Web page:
I am trying to think of the first time I met Dick Lindner. But there are just some people who are such a part of the fabric of the community that you probably heard about them for years before you actually met them. Dick is that kind of guy. We had heard him mentioned as an influential music professor for years.
But I got to know Dick when he took over the old Hal Leonard Music Store which became Lindner Music at 64 E. Second St. in downtown Winona. Our office was at 56 E. Second St., right next door, which we occupied after Hal Leonard Publishing vacated the building when new headquarters were built on E. Mark St.
We had been friendly with the Hal Leonard Music Store folks, and when Dick took over the friendliness continued. Back then Curt Glenna and Eric Saecker were both selling instruments as well as playing in area bands that we followed, so we were just one big happy family down here on E. Second.
A few years into our tenure here, John and I moved into a house in town from a place up on Pleasant Ridge. Our family was getting bigger and older, and our business was becoming more demanding of our time. (And I hated the place on the ridge and its challenges, especially during the snowy winter, for a woman who was driving an old AMC Gremlin.)
We decided to have a house warming/Christmas party to celebrate our new house. But there was only one problem — we had no furniture. Sure, we had some lawn furniture in the living room and a blue velour couch and chair in the den that we had bought at an auction for $187. We had a kitchen table from John’s mom with six chairs in the kitchen. So, let’s see, that would seat fourteen people.
John pointed out that at a party, most people stand, which was a good thing. But the house just seemed so…bare. Aha! I thought. We’ll have a theme for our party and decorate around that. What we had a lot of were musical instruments. We had an upright piano we’d bought for $10, some trombones, some bongo drums, a tambourine and a bunch of sheet music. I thought a big tuba or some such thing would round it out quite nicely.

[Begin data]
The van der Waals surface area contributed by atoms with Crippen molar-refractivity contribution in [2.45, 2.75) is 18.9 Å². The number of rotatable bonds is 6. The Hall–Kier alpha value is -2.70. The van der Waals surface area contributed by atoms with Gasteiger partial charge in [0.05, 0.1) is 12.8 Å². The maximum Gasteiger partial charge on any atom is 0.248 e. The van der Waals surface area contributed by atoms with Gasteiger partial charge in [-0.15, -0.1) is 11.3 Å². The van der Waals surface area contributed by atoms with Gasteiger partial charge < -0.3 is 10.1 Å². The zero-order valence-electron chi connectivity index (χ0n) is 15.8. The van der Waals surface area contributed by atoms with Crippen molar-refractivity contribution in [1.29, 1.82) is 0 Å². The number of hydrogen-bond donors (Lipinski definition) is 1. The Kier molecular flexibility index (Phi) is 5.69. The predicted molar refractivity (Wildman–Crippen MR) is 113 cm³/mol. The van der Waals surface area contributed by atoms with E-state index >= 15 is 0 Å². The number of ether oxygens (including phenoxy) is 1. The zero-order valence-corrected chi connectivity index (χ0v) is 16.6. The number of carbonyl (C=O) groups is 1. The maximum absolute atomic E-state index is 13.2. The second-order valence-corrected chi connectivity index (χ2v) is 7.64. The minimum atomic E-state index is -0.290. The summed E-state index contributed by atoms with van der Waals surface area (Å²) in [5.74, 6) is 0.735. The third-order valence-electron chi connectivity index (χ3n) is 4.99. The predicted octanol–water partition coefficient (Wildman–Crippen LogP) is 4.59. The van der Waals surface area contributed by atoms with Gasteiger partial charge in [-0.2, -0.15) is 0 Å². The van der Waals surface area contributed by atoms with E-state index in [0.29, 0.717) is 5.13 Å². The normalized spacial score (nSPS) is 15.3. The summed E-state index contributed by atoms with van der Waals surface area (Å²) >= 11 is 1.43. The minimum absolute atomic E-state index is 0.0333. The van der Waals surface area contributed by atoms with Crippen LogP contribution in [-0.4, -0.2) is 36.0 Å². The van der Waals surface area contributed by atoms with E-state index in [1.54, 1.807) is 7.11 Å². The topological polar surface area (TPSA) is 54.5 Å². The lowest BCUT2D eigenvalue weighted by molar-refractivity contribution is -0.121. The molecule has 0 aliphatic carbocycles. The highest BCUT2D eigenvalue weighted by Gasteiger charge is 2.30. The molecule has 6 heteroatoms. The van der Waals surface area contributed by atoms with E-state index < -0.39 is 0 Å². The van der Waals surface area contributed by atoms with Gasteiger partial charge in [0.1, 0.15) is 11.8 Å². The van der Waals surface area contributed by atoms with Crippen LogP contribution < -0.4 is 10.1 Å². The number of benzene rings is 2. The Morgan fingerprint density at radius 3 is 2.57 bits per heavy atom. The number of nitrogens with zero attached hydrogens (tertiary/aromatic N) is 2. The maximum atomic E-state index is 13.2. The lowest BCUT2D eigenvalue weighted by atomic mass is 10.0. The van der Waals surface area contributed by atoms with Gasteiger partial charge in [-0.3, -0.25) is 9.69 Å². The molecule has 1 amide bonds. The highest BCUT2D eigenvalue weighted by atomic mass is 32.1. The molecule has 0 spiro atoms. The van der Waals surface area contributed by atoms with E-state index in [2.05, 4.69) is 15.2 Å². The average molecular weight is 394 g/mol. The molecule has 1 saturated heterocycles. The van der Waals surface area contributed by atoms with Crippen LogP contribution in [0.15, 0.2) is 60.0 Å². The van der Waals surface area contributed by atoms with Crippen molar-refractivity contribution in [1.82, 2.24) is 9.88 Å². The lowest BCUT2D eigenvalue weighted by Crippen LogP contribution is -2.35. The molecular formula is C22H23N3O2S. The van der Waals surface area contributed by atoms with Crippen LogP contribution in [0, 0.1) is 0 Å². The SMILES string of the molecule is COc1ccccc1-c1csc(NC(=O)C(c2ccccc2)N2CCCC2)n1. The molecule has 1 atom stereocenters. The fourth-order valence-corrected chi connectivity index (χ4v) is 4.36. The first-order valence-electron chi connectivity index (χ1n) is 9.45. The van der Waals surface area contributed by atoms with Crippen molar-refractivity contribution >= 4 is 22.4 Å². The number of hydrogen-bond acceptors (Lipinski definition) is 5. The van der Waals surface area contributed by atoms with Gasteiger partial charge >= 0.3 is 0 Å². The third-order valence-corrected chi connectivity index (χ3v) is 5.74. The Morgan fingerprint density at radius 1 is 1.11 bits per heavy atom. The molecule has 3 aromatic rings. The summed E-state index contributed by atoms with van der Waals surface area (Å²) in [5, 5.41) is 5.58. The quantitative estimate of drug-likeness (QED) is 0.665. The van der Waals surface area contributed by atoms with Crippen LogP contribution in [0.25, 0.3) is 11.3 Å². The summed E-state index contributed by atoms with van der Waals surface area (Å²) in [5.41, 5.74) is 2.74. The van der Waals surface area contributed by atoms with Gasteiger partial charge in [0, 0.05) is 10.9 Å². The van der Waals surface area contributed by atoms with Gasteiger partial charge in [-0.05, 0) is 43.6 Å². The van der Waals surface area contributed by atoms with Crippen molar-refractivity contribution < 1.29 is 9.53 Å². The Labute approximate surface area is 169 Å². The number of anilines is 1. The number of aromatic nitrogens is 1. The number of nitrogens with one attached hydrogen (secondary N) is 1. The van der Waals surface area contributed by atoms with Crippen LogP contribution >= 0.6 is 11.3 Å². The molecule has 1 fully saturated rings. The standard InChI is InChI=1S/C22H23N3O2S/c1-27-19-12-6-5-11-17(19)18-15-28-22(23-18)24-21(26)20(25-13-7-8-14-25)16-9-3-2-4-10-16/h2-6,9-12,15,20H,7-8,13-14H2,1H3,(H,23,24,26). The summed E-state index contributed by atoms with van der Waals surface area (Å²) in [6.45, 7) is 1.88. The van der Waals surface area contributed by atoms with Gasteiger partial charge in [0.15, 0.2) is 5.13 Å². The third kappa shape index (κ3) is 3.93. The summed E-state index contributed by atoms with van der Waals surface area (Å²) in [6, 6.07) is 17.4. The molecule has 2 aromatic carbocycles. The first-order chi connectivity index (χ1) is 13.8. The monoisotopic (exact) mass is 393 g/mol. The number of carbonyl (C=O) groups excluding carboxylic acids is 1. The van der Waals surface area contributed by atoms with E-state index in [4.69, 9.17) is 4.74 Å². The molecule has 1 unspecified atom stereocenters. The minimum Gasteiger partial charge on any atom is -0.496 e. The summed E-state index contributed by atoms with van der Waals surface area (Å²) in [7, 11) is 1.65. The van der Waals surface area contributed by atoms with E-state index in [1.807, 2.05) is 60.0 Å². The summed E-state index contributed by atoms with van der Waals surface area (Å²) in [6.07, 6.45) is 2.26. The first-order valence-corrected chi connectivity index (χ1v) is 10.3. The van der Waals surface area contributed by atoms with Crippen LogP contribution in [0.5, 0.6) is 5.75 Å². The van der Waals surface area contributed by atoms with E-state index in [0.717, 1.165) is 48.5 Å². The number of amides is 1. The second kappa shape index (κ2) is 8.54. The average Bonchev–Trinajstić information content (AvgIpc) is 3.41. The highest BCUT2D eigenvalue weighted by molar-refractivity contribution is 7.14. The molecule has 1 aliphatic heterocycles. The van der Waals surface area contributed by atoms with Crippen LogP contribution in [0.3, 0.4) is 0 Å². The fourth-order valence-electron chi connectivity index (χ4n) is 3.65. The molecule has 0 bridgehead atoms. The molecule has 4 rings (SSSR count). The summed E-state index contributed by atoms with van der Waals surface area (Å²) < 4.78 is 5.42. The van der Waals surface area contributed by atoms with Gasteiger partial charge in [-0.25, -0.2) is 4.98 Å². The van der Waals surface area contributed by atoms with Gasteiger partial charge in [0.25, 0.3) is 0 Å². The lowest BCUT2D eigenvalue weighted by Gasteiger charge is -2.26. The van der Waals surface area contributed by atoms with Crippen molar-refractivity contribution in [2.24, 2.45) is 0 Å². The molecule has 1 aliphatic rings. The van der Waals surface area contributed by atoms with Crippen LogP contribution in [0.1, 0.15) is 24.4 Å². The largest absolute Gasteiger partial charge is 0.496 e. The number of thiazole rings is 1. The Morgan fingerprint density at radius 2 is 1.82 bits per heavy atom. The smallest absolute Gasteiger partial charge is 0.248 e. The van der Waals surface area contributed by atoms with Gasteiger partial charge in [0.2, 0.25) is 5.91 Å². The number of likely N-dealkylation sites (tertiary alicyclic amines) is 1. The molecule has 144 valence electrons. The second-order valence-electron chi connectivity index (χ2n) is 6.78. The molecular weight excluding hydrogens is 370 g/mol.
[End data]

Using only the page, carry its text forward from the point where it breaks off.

I went next door to visit Dick Lindner at the music store. Now if you know Dick, you know he has a great smile. But he’s got an even better blank stare that he uses on you if you’ve just asked him something dumb or off-the-wall. I asked if he had an old tuba I could borrow for a while, and told him why. I got the blank stare. Hmm, I thought, I wonder what I did wrong.
Then Dick said, “I don’t have an old tuba.” Okay, thanks anyway, just asking, sorry to bother you, I stammered. “But, I have this old bass drum!” he said. It was huge, an old wood-framed concert bass drum that said “Winona Jr High” on the side in stenciled letters, in case it got lost, I guess.
“Wow!” I said. “Dick, that’s even better than a tuba. You can’t use a tuba as a cocktail table!” I promised to bring it back. We had our housewarming, and John was right, everyone stood up except the pregnant women. The next Monday, I went to Dick and said that as soon as I could use the delivery truck, I’d bring the bass drum back. “Oh,” said Dick, “just keep it.” It didn’t occur to me until a little while later that I was probably the only one in town who really wanted it, including the trash man. We still use it for a cocktail table.
After Dick left the music business, he went into the insurance business, and would have his coffee break at the Acoustic, where we went for coffee, too. And of course we kept up with the municipal band, having the exact right acoustical advantage on our front porch on Washington Street of being able to hear the concerts in screened-in comfort.
We are sad that Dick is retiring from the band. His tenure there has been a boon to the entire community and people from the area who come each summer Wednesday evening for a musical experience that has endured for many, many years in Lake Winona. We welcome Myron Haug to continue the tradition.
Thanks, Dick, for all the years and talent you have given to Winona’s rich musical history and the gentle pleasure of the Wednesday night music in the park.